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Old 20.08.2017, 15:53
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Movin to Dublin

Moving to Dublin any advice or thoughts? Also is it easy to find movers? Thanks in advance.
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Old 20.08.2017, 16:22
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Re: Movin to Dublin

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Moving to Dublin any advice or thoughts? Also is it easy to find movers? Thanks in advance.
- At train stations: the sign: Amach, means exit and the sign: Isteach means entrance. They are not the names of stations.

- All busses with destination: An Lár go to the city centre, it is not an actual place

- Fir is the mens toilet not the ladies (Frau)

- Mna is the ladies toilet not the mens (Mann)

- Note that Dún Laoghaire is not pronounced remotely close to how it is spelled.

- Rubber dollies, are not what you might think!

- Neither is crack!

And sure you'll be grand after that..
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Old 20.08.2017, 23:10
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Re: Movin to Dublin

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Moving to Dublin any advice or thoughts? Also is it easy to find movers? Thanks in advance.
Renting and property prices are quite high at the moment relative to (most) people's salaries.

Public transport in Dublin - compared to the cities I've been to in Switzerland (Zurich, Bern, Basel) - is far inferior. Depending on where you live and work, a car may be a necessity rather than something that's nice to have. The city is not very cyclist friendly.

Health insurance is not mandatory but is highly recommended to get speedier access to consultants, diagnostics and other initial contacts with healthcare professionals. Most large employers will offer health insurance with their package.

Similarly, private pension contributions are not mandatory for employees but are heavily incentivised through significant tax relief on them. You'll pay the top rate of income tax (40%) on all income above 33,800E, which has long been a source of frustration from the middle to high income earners.

All relevant taxes and contributions are deducted by your employer, so no tax returns for people who are not self-employed. Of course, it is still ultimately your responsibility to make sure you are paying the appropriate taxes.

Public primary and secondary schools are free. Private, fee paying schools are also available. Particularly in Dublin. Most public and many private schools are Catholic in ethos. This means that there are times when preference is given to Catholic children if availability is limited. Some organisations, such as Educate Together, offer non-denominational schools but they're coverage is limited.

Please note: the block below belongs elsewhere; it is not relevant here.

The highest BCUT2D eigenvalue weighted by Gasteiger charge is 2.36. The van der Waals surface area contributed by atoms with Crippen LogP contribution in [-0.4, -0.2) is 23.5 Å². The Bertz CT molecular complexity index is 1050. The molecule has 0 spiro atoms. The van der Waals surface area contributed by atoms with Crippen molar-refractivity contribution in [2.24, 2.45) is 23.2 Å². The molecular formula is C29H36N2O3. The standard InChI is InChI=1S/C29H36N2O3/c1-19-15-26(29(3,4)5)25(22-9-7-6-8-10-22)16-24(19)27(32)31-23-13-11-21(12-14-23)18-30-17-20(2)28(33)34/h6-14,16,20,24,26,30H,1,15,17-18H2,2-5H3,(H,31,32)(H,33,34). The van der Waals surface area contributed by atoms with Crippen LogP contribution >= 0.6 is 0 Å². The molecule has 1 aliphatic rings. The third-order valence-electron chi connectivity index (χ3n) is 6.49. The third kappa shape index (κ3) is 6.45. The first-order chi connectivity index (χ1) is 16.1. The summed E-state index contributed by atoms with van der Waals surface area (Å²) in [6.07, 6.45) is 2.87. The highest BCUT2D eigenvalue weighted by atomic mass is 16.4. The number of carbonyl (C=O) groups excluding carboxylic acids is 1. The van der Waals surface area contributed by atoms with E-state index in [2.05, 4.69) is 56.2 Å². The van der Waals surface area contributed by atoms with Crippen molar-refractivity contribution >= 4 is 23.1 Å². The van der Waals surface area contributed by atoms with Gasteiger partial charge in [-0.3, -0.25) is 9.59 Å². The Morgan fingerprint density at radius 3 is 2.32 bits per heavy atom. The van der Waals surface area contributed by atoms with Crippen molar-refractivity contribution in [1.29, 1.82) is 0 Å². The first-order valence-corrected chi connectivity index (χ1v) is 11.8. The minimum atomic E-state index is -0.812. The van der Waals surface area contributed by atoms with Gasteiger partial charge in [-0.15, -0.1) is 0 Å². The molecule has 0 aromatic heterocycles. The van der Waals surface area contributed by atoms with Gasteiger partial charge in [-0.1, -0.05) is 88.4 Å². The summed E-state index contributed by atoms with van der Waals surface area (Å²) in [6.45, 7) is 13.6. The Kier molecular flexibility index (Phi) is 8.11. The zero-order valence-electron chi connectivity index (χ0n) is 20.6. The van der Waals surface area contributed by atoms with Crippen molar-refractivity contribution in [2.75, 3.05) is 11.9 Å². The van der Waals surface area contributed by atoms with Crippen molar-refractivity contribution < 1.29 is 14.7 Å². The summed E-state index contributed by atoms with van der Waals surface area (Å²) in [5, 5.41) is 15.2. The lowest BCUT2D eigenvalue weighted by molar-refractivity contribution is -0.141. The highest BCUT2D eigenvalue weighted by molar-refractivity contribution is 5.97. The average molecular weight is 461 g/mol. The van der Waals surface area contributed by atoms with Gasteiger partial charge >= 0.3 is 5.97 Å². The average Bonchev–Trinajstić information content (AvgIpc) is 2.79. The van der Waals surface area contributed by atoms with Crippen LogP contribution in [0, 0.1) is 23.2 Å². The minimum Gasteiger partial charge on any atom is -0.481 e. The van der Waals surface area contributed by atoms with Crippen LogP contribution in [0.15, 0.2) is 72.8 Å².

Children start primary school at age 4/5 and the school day is about 6 hours long. Typically they do not go home for lunch or have afternoons off during the week. Secondary school hours are longer. Some schools have a set day each week where they finish at lunch time. Many schools offer supervised study for 1-2 hours in the evening, usually for an additional cost. Irish is usually a mandatory subject but there are certain exceptions, the criteria for which I don't know.

The state examinations are the Junior Certificate (end of the third year of secondary school) and the Leaving Certificate (end of the fifth or sixth year of secondary school). The Junior cycle is three years, the Senior cycle is 2 years (some schools allow students to go straight into the Senior cycle without completing a year known as 'transition year').

Students' score in the Leaving Certificate are the main determinant for entry into most college courses, which are based off supply and demand; the higher the demand in that year, the higher the score required. Students apply for college courses before sitting their Leaving Certificate, through a central applications procedure. Some course, such as medicine, have additional aptitude tests for entry once a minimum points threshold is reached in the Leaving Certificate. Others, such as Architecture, require an additional review of portfolio work.

There are few, expensive options available for the BAC, such as St. Andrews.
I know of one school, though there may others, which teach at least in part, through German - St. Kilians.

Irish Universities have 'free fees' for students who meet specific residency and nationality requirements. Said 'free fees' actually cost up to a maximum of 3000E a year! There is a higher rate called EU Fees and an even higher rate for Non-EU fees.

If you give more information on what you're looking for, I may be able to help more. Some helpful links below: